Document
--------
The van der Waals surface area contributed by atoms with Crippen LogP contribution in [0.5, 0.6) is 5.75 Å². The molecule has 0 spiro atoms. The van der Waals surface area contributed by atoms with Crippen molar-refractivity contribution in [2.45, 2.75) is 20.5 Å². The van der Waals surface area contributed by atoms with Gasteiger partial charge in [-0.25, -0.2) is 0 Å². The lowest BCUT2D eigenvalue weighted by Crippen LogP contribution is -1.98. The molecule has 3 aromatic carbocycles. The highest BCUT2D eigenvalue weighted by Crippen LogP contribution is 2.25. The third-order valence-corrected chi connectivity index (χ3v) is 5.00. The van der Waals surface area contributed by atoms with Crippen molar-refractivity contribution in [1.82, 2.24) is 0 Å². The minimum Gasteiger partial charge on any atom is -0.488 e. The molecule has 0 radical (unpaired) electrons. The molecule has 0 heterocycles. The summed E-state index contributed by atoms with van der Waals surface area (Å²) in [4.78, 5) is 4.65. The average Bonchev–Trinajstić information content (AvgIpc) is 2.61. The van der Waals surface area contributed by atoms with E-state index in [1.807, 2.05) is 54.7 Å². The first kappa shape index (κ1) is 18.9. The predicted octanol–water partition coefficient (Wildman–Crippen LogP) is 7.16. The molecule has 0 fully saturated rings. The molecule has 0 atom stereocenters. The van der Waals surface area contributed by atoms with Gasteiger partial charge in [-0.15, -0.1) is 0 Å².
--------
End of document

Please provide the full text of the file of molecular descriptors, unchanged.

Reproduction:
The van der Waals surface area contributed by atoms with Crippen LogP contribution in [0.5, 0.6) is 5.75 Å². The molecule has 0 spiro atoms. The van der Waals surface area contributed by atoms with Crippen molar-refractivity contribution in [2.45, 2.75) is 20.5 Å². The van der Waals surface area contributed by atoms with Gasteiger partial charge in [-0.25, -0.2) is 0 Å². The lowest BCUT2D eigenvalue weighted by Crippen LogP contribution is -1.98. The molecule has 3 aromatic carbocycles. The highest BCUT2D eigenvalue weighted by Crippen LogP contribution is 2.25. The third-order valence-corrected chi connectivity index (χ3v) is 5.00. The van der Waals surface area contributed by atoms with Crippen molar-refractivity contribution in [1.82, 2.24) is 0 Å². The minimum Gasteiger partial charge on any atom is -0.488 e. The molecule has 0 radical (unpaired) electrons. The molecule has 0 heterocycles. The summed E-state index contributed by atoms with van der Waals surface area (Å²) in [4.78, 5) is 4.65. The average Bonchev–Trinajstić information content (AvgIpc) is 2.61. The van der Waals surface area contributed by atoms with E-state index in [1.807, 2.05) is 54.7 Å². The first kappa shape index (κ1) is 18.9. The predicted octanol–water partition coefficient (Wildman–Crippen LogP) is 7.16. The molecule has 0 fully saturated rings. The molecule has 0 atom stereocenters. The van der Waals surface area contributed by atoms with Gasteiger partial charge in [-0.15, -0.1) is 0 Å².